But while I waited to grow up and marry him I practiced with my bow, and everyone who saw me shoot agreed I was definitely a child of heaven because I learned it so quickly and so well. It was a gift given to me by the gods, and I put it to good use. Archery became my favorite pastime. I spent hours with the greatest archers of our tribe, one of whom was Menewa. The older he grew the better he got until finally the day came when no one could best him with the bow.

But I could.

Except for one other time, I’ve never told anyone what I’m about to tell you now, but every day after he finished practicing I would sneak over and use his target, measuring where my arrows struck in comparison to his. By the time I was ten I was his equal and by the time I came of age at eighteen I could beat his score every time, without fail. You wouldn’t believe how proud it made me; I could beat the great Menewa!

But I didn’t tell anyone because years earlier, when I was thirteen, I finally heard the full prophecy, and it was hearing the prophecy for the first that made me want to beat him.

My mother and I were out walking along the river one day. We were talking about nothing in particular when I suddenly asked her to tell me the prophecy.

She laughed at me, saying I’d heard the prophecy all my life, but I managed to convince her that while I knew about the prophecy, I’d never actually heard it before.

So, she told me.

It was one of the strangest experiences I’ve ever had. I’d never heard the prophecy before, but soon as the words left her mouth I felt as if I’d known them my whole life. It was if I was hearing an old, forgotten tale from childhood; it was instantly familiar. As she spoke, every word burned itself into my mind forever. I knew I couldn’t forget it even if I tried.

Mother finished by saying, “And we’ve always known Menewa is the man of might.”

Outwardly, mother followed the Lord of Light because father did, but in her heart she still followed Adrammelech so to her it was only natural to assume that Menewa was the man the prophecy spoke of. He was the greatest warrior our tribe had seen in generations. Of course he had to be the one.

But as soon as she said it, something inside me rebelled on the spot and I blurted out, “No he’s not. I’ll never marry him!” The vehemence of my words surprised me even as I said them.

Mother couldn’t have been more shocked if I’d said the sky was green.

The argument began right away and got worse with each passing moment. She kept saying I was too young to know what I was talking about and I kept telling her I knew exactly what I meant. We went around and around but neither of us could convince the other. I wouldn’t listen to her, I couldn’t; something in my heart kept telling me the prophecy specifically said, “One she will meet,” meaning future tense, someone I hadn’t met yet, and I’d definitely already met Menewa. I tried to explain it to her but she wouldn’t listen.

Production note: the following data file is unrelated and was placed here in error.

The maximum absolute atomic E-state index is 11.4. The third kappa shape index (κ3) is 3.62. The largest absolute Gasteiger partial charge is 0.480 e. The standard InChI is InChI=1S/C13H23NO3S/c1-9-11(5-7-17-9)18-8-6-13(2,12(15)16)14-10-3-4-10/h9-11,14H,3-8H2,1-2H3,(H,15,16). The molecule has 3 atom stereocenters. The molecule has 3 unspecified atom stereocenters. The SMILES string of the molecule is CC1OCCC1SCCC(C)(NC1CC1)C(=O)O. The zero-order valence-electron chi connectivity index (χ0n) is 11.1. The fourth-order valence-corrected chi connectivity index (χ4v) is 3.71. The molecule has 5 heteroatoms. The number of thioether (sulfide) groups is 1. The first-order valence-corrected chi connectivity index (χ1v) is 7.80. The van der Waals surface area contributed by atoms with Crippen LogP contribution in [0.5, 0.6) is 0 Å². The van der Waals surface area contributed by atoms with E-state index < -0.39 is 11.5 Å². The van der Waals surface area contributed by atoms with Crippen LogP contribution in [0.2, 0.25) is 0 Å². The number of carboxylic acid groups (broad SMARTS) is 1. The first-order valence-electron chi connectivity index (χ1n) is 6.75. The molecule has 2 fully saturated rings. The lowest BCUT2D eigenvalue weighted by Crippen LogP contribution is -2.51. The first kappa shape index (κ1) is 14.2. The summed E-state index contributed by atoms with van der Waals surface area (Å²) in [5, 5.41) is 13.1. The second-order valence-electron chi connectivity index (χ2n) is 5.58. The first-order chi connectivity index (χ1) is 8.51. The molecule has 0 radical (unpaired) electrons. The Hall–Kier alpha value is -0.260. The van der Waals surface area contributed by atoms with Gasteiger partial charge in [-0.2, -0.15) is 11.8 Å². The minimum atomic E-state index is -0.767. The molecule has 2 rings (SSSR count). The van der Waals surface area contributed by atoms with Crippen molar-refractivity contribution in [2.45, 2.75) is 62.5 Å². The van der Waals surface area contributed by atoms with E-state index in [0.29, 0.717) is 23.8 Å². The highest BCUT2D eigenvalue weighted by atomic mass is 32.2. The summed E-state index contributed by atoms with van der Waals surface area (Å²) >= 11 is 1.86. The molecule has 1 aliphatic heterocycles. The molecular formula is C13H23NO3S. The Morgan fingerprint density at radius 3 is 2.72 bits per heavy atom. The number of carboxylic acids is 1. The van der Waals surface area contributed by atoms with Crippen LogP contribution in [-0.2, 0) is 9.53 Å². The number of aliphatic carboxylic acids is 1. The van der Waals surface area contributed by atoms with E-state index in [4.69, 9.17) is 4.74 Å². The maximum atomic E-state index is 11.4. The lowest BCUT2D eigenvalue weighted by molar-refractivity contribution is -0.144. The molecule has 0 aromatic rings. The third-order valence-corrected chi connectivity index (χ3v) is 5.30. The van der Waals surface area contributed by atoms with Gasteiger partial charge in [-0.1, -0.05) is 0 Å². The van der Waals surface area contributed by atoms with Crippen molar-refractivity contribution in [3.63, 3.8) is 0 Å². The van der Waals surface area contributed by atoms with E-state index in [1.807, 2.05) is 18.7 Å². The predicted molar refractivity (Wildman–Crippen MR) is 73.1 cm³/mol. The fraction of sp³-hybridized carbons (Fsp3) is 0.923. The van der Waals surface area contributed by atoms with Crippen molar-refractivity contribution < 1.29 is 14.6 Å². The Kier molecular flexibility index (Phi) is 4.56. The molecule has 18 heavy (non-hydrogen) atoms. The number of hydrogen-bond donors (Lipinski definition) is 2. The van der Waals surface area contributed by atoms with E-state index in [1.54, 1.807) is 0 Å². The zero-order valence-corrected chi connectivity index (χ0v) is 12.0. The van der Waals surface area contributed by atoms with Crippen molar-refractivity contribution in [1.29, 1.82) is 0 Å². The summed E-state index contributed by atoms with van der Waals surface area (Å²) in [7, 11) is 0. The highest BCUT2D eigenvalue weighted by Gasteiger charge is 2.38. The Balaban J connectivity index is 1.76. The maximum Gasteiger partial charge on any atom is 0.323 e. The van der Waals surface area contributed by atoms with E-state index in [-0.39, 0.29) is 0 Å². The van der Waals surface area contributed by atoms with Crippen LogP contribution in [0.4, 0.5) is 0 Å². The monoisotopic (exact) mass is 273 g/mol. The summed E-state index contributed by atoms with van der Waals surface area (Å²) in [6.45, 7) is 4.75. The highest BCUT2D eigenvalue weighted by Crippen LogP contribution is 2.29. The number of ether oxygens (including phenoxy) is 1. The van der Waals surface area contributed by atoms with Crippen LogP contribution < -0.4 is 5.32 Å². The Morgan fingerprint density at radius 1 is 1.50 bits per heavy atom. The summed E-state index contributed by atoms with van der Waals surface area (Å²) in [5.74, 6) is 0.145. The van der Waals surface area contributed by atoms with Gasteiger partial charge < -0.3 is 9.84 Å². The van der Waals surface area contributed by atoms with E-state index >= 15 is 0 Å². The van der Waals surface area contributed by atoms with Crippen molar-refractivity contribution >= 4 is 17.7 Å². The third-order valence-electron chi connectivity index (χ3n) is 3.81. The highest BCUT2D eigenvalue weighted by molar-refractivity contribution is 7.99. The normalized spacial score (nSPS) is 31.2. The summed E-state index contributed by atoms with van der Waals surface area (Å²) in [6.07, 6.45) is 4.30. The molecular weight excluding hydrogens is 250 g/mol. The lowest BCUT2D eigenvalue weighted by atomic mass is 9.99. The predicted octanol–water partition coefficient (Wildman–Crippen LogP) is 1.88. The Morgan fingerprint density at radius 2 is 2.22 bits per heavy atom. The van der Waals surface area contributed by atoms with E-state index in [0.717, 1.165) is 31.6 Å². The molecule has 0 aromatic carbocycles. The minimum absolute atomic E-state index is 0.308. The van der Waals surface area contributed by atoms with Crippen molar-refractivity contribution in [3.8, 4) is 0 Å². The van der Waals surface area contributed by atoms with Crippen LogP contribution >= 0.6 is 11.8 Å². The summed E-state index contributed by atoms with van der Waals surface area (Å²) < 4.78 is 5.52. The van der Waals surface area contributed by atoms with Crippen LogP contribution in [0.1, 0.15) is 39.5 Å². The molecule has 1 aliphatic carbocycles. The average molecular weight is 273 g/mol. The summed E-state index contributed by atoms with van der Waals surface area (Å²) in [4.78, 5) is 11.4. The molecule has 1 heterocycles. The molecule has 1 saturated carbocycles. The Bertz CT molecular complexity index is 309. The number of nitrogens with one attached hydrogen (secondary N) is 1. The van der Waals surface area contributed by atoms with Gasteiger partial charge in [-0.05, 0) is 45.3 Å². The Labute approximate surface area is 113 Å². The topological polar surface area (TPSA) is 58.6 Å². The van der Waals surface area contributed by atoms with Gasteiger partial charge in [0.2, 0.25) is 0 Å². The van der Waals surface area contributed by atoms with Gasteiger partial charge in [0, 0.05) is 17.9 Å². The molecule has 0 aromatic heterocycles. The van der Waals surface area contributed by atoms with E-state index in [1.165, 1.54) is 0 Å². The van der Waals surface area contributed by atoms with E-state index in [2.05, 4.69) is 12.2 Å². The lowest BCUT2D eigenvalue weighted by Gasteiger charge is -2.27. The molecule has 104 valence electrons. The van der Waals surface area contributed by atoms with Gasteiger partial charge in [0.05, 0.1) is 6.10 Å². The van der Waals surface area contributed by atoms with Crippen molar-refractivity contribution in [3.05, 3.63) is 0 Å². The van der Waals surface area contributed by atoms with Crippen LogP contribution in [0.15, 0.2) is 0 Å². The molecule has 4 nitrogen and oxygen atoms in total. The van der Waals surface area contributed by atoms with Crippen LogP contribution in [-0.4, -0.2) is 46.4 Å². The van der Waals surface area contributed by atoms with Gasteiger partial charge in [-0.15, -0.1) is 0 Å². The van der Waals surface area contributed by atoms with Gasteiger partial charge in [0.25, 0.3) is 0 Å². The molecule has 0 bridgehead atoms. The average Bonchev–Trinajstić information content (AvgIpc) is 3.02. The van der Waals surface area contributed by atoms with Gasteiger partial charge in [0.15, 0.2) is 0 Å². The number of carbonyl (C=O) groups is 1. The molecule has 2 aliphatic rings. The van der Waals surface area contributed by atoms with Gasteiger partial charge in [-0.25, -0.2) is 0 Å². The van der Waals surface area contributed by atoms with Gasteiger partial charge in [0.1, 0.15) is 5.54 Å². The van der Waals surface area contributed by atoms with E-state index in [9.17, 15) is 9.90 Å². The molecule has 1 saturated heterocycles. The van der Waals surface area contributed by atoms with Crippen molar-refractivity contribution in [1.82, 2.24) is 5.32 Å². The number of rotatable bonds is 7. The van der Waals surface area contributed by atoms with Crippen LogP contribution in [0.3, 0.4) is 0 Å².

Finally she ordered me to be quiet about it and say nothing to anyone.

When we got home I tried to talk to father about it but she kept interrupting, and the way she did it made it seem as if I was simply being a brat. Father finally told me to sit down, shut up, and listen to my mother or he’d punish me until I did.

So I sat down and shut my mouth. I didn’t have any choice.

She could make me shut up but she couldn’t change my mind.

That’s when I began practicing full-time with my bow, partly to take my mind off it because I was so angry, partly because I enjoyed it, and partly because I wanted to show father and her and all of them that I didn’t have to marry Menewa.

So I started trying to beat Menewa at archery; deliberately trying to beat him. In a single afternoon I went from respecting and loving him to hating him with all my heart and soul. I wanted to crush him, humiliate, and utterly destroy him. I wanted it so bad I could taste it.

For the next five years I practiced day and night, pulling the bowstring for hours on end until my fingers bled. I practiced in the dark, firing by ear toward any sound. I practiced in rain and sleet and hail and wind. I practiced until I dreamed about practicing. I’m a child of heaven, with power I didn’t know I had until I tried to use it and once I did, I never missed.


Along the way I grew up. When I looked in the mirror or at my reflection in the water I knew I had become beautiful. I’m not being vain; I just knew what I looked like – and I knew how men reacted around beautiful women. I saw it all the time when they got tongue tied talking to me or other pretty women. I knew what our appearance could do to them, the power we had over them. I understood how easily we could hurt them. And I was happy about it because one day I was determined I was going to use it against Menewa.